Today’s article is devoted to a serious issue, domestic violence. With more and more abused partners seeking refuge within shelters and therapy offices, one would imagine that there would exist a cultural and personal awareness of abuse that could protect survivors before violence reaches extremes. However, the lines that exist when violence and abuse pervade the sanctum of a relationship are often fuzzy. This is made even more complex by the fact that we as a society are so quick to blame the victim. You have heard it said before, “why doesn’t he/she just leave?” The reasons that some stay anchored in an abusive relationship are aplenty, some examples include, they are afraid, they may want to stay for their children or family, they may remember times when the relationship was healthy, the survivor may not have access to financial resources, their self esteem and mental health may have eroded from years of suffering because the survivor is receiving strong messages from their abusers that they are to blame for what is happening! It is hard for many to understand how the survivor could be blamed for what is happening. For example after a violent attack, the attacker may ‘gaslight’ the target by denying that anything even happened, saying things like “I didn’t touch you!” “Why are you upset? You’re being dramatic! If you hadn’t gotten out of line this wouldn’t have happened.” Other times the victim may fight back against the perpetrators grabbing, pulling, shoving, barricading, slapping, choking, and then the fault lines become even more hazy, as the victim feels guilty for having struck another and begins to truly internalize the fact that this is all his or her fault.
The hopeful message of this humble essay is that as a psychological and humanitarian community we provide opportunity for intervention before the violence has a chance to escalate to the newspaper headlines or obituaries. According to the Bureau of Justice Statistics, in 2000 1297 women were killed by a romantic partner and 440 men by a partner. How do these men and women slip through the cracks, how do they avoid the potential help that could ally within co-workers, friends or family? Often individuals in violent situations are alienated with limited social supports. Simultaneously, the abuser may be clever in where he or she places the marks so that the attacks are not as immediately visible. Also, the victim will be an expert at covering up any hints of bruises or contusions because they love the person who is abusing them and don’t want to see their partner end up in trouble nor do they want to burden anyone with the knowledge that something is amiss in what may appear to be their picture perfect life.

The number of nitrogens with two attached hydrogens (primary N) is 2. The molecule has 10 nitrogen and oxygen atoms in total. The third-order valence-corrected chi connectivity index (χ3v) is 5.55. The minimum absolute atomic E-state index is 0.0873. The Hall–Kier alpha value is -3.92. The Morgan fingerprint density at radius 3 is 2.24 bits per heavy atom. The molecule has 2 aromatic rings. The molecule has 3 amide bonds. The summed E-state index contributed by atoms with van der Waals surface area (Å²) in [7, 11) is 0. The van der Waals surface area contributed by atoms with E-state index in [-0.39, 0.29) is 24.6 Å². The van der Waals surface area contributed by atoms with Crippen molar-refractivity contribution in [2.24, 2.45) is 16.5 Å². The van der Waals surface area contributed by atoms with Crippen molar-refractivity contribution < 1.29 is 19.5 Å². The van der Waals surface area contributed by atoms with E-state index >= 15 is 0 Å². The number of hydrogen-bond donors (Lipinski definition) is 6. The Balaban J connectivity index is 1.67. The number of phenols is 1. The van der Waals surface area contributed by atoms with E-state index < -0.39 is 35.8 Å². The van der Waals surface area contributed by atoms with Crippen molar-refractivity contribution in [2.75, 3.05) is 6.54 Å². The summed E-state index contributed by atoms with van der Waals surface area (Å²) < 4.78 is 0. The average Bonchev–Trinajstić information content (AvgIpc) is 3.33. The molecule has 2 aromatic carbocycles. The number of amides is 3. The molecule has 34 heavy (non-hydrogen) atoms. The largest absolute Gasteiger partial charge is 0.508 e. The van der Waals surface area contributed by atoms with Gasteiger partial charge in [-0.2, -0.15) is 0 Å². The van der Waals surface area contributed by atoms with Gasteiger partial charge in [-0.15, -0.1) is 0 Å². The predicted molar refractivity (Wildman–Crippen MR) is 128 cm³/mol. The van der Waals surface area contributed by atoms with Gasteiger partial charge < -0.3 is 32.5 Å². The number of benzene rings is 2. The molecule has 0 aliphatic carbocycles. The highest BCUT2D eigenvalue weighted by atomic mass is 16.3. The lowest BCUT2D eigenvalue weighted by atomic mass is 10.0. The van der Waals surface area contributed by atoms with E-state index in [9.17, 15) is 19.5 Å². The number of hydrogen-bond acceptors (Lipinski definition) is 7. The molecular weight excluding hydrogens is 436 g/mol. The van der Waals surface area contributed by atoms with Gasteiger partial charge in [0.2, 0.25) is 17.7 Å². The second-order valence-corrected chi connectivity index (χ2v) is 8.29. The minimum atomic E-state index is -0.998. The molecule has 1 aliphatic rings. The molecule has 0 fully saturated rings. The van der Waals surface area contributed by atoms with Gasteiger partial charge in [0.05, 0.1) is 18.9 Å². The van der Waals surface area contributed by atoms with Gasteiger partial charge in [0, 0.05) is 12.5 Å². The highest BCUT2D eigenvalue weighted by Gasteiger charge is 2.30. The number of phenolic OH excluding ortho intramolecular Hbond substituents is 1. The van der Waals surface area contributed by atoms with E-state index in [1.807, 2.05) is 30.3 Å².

Statistically, there is a relationship between domestic violence and the suffering from other mental health diagnoses such as a depressive disorder, self-esteem issues, and these can sometimes be further complicated by the presence of drug or alcohol abuse. Whether the violence causes such problems or people with these dispositions are more likely to enter abusive relationships is an entirely different topic, this writer simply notes that there is a relationship. How can we help someone who we think may be experiencing Domestic Violence to prevent death and further destruction from occurring?
1) Educate our young and old on the signs and symptoms of abusive relationships. The earlier that people learn to see a relationship for what it is the more likely that they will leave.
2)Remain vigilant of anyone that you think may exhibit signs of violent or abusive behavior.
3) Keep the lines of communication open for those you fear have entered an abusive relationships, keep in mind that the friend may have not been in touch in a while because of their abuser.
4) If someone you know is in an abusive relationship do not push them to leave, this may only alienate them further. Do your best to express to that person that you are there for them as a friend and that you respect their will and choices.
Some of the signs of abuse
~An uncontrollable temper
~Tells their partner how to dress
~Tells their partner that they are worthless, that they will never find another mate again
~Easily becomes jealous and possessive
~Forces or insists upon sex
~Destroys belongings such as clothes, electronics, or automobile